Chomp chomp

Watch: This color-changing mouthguard lets people remotely control computers via bite

This invention could expand assistive options for people with disabilities.

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Wireless technology is now so integrated into daily life that it can practically feel like an additional limb.

Many people rarely part with their accessories like wireless headphones and smart speakers because they’re fun, easy to use, and satisfying — after all, there’s nothing like heating up the car from inside the house on a frosty morning.

And for many people living with disabilities, wireless tech can open up whole new realms of possibility. For example, individuals who aren’t able to control computers with their hands can use a range of devices like eye-tracking software, breath-powered devices, and foot-controlled switches that enable them to click and scroll with relative ease.

Now, scientists may be able to offer another option: bite control.

An international team of researchers recently developed a mouthguard that acts like a remote control and sends users’ commands to bluetooth-enabled devices. Their results were published yesterday in Nature Electronics.

“We wanted to develop some assistive technology that is easy to use for people with disabilities,” says Xiaogang Liu, a chemical engineer at the National University of Singapore and co-author of the new paper. For Liu’s lab, bite-control seemed “like a natural solution.”

This mouthguard is packed with fiber optic sensors that turn certain colors in response to specific biting patterns.

Xiaogang Liu et al.

Here’s the background — Assistive technology is nothing new. Many scholars trace the origins of modern assistive devices back to the invention of the wheelchair in 1655.

Since then, this field has come a long way. Braille helped open up the written world to visually impaired people in 1829, the first hearing aid arrived in 1876, and electronic speech synthesizers debuted as early as 1936.

Thanks to more recent breakthroughs in wireless technology, users can now control their devices remotely.

Most remote-controlled assistive devices rely on cues from keyboards, voice commands, or eye movements. But these interfaces aren’t a one-size-fits-all solution; each has its drawbacks, and may not be compatible with certain types of disability.

Eye tracking, for example, is extremely helpful for some people, but can be fatiguing and tedious for others. Keyboards can be difficult to operate for those with certain types of neurodegenerative conditions. And voice recognition software “depends upon large operating memory, up-to-date hardware, and low-noise operation,” Liu says.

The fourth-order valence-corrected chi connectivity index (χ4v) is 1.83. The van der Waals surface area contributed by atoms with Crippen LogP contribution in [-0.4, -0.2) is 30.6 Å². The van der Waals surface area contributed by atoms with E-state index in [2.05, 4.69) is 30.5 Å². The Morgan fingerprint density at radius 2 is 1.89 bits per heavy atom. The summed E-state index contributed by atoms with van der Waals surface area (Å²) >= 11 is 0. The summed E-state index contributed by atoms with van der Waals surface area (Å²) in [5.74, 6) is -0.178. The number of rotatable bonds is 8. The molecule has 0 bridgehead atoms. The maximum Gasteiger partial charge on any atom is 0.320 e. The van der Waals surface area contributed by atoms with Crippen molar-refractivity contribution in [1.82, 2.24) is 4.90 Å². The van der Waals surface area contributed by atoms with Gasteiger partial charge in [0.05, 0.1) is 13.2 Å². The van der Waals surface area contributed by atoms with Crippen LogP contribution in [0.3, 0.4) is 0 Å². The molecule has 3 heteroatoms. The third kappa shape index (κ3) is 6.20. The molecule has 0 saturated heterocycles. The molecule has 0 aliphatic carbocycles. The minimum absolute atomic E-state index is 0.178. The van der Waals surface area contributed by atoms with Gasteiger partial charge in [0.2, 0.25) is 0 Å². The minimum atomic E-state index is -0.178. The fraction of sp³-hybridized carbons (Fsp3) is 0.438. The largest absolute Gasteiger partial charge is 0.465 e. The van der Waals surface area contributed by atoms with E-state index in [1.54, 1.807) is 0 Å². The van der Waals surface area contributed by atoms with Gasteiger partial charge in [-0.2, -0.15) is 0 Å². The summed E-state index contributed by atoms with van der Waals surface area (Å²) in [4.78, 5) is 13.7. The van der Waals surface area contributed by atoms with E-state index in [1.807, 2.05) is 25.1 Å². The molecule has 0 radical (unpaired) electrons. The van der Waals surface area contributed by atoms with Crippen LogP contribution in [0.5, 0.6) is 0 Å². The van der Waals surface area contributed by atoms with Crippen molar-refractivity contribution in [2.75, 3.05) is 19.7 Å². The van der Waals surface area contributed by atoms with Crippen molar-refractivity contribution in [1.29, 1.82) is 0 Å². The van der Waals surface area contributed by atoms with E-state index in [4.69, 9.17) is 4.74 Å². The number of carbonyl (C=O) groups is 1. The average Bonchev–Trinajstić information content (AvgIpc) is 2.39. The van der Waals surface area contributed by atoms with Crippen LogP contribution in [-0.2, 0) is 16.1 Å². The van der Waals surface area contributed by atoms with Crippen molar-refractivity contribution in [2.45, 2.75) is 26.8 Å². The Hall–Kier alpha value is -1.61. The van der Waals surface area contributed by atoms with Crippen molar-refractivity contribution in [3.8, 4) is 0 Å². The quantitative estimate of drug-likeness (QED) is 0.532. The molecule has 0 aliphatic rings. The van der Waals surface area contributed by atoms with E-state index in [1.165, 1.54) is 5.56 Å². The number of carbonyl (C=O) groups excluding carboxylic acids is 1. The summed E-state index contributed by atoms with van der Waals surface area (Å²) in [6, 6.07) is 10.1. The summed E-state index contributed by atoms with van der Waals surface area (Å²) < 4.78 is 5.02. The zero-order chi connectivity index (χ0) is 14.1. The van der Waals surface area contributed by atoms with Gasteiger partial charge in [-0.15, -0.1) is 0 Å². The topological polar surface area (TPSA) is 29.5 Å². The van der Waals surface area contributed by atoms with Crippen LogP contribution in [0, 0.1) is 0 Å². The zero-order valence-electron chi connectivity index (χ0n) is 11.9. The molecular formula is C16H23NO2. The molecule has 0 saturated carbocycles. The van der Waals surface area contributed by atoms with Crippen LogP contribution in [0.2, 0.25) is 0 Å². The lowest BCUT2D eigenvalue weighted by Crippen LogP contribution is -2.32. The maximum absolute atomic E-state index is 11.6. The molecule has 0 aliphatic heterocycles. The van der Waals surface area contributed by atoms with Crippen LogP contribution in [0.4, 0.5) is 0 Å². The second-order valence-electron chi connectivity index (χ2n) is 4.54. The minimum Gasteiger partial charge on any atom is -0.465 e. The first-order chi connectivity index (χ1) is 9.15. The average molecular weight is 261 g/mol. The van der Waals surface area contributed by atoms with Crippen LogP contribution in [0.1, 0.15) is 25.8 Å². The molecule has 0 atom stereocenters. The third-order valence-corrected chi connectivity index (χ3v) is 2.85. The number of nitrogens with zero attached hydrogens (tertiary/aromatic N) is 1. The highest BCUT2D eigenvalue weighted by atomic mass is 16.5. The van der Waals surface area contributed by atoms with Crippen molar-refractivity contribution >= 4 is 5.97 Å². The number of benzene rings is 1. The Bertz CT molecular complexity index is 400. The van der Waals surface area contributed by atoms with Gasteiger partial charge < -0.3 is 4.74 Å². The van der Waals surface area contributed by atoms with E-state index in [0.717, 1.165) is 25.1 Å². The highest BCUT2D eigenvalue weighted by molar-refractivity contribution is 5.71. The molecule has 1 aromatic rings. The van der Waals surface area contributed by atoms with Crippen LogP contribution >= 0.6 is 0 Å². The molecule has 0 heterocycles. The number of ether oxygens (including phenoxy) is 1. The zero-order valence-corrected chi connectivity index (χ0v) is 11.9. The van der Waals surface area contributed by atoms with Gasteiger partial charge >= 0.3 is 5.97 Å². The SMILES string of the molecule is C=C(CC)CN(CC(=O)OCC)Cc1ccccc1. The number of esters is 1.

Now, bite pressure operation could offer a relatively easy-to-use alternative to current technologies.

When a user bites the mouthguard, they produce wavelength signatures that translate into specific commands.

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What’s new — Liu and his team crafted a soft mouthguard packed with fiber optic sensors. Conventional pressure sensors capture electricity, so they’re vulnerable to electromagnetic interference. Instead, these sensors turn certain colors in response to specific biting patterns.

Each color indicates pressure in a certain area of the mouth, and its hue corresponds to bite force. This pattern can be easily represented as a wavelength "signature."

Here, the assistive mouthguard is used to type on a computer.

Xiaogang Liu et al.

After testing the mouthguard, the researchers fed the light signatures generated by fourteen different types of bite (such as left-to-right, right-to-left, front, back, etc.) to a machine-learning algorithm, which translated each signal into a command. Finally, the command was transmitted via bluetooth to a computer.

This system proved easily adaptable for all sorts of devices — in lab tests, users used it to operate a wide range of electronics, including a smartphone and an electric wheelchair, with 98 percent accuracy.

One participant was even able to play “Happy Birthday” on a virtual piano just by moving their teeth.

This invention could ultimately expand the list of assistive technologies and allow more people to access computers and other devices.

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What’s next — When (and if) mouthguard remote-controls become standard assistive devices, they still won’t be a perfect fit for every person with disabilities. For example, people who experience facial paralysis may not be able to operate the mouthguard.

And as Liu and his co-authors point out, the mouthguard is designed for people with a standard bite. Those with non-standard dentition would need to have the control custom tailored to fit their mouths — a proposition that would be possible, but likely expensive.

This invention could ultimately expand the list of assistive technologies and allow more people to access computers and other devices. For those who can’t (or don’t want to) use eye tracking or voice commands, bite control might be an attractive option.

For their part, the researchers would also like to one day see their mouthguard integrated into the medical system. “We hope that this technology can be used in care centers, rehabilitation hospitals, and nursing homes,” Liu says.

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